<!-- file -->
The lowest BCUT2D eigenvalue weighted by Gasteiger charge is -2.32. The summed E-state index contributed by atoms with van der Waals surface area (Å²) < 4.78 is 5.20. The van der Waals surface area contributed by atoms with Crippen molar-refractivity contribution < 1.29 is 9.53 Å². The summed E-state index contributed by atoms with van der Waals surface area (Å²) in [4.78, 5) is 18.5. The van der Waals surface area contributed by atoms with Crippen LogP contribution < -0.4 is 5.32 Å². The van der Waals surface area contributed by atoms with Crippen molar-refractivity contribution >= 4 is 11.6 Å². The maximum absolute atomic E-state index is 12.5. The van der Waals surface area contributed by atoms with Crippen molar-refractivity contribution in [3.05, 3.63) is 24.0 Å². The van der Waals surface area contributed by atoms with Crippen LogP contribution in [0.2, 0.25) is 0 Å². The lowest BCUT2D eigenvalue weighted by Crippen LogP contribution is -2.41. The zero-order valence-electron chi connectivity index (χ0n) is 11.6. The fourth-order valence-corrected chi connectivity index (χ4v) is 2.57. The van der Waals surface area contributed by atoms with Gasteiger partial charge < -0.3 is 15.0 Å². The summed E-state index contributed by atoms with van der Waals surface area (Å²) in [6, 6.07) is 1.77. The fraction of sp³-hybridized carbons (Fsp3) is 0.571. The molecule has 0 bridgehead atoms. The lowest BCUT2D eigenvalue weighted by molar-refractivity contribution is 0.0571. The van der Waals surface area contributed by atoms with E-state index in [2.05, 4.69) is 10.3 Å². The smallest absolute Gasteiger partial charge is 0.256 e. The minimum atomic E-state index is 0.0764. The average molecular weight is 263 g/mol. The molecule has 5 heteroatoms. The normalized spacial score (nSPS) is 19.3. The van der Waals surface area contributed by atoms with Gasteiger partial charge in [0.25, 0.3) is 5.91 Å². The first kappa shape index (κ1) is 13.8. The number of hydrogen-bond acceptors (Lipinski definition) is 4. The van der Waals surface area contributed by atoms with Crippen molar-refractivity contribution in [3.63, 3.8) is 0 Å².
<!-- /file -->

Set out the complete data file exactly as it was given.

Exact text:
The lowest BCUT2D eigenvalue weighted by Gasteiger charge is -2.32. The summed E-state index contributed by atoms with van der Waals surface area (Å²) < 4.78 is 5.20. The van der Waals surface area contributed by atoms with Crippen molar-refractivity contribution < 1.29 is 9.53 Å². The summed E-state index contributed by atoms with van der Waals surface area (Å²) in [4.78, 5) is 18.5. The van der Waals surface area contributed by atoms with Crippen LogP contribution < -0.4 is 5.32 Å². The van der Waals surface area contributed by atoms with Crippen molar-refractivity contribution >= 4 is 11.6 Å². The maximum absolute atomic E-state index is 12.5. The van der Waals surface area contributed by atoms with Crippen molar-refractivity contribution in [3.05, 3.63) is 24.0 Å². The van der Waals surface area contributed by atoms with Crippen LogP contribution in [0.2, 0.25) is 0 Å². The lowest BCUT2D eigenvalue weighted by Crippen LogP contribution is -2.41. The zero-order valence-electron chi connectivity index (χ0n) is 11.6. The fourth-order valence-corrected chi connectivity index (χ4v) is 2.57. The van der Waals surface area contributed by atoms with Gasteiger partial charge < -0.3 is 15.0 Å². The summed E-state index contributed by atoms with van der Waals surface area (Å²) in [6, 6.07) is 1.77. The fraction of sp³-hybridized carbons (Fsp3) is 0.571. The molecule has 0 bridgehead atoms. The lowest BCUT2D eigenvalue weighted by molar-refractivity contribution is 0.0571. The van der Waals surface area contributed by atoms with E-state index in [2.05, 4.69) is 10.3 Å². The smallest absolute Gasteiger partial charge is 0.256 e. The minimum atomic E-state index is 0.0764. The average molecular weight is 263 g/mol. The molecule has 5 heteroatoms. The normalized spacial score (nSPS) is 19.3. The van der Waals surface area contributed by atoms with Gasteiger partial charge in [0.25, 0.3) is 5.91 Å². The first kappa shape index (κ1) is 13.8. The number of hydrogen-bond acceptors (Lipinski definition) is 4. The van der Waals surface area contributed by atoms with Crippen molar-refractivity contribution in [3.63, 3.8) is 0 Å².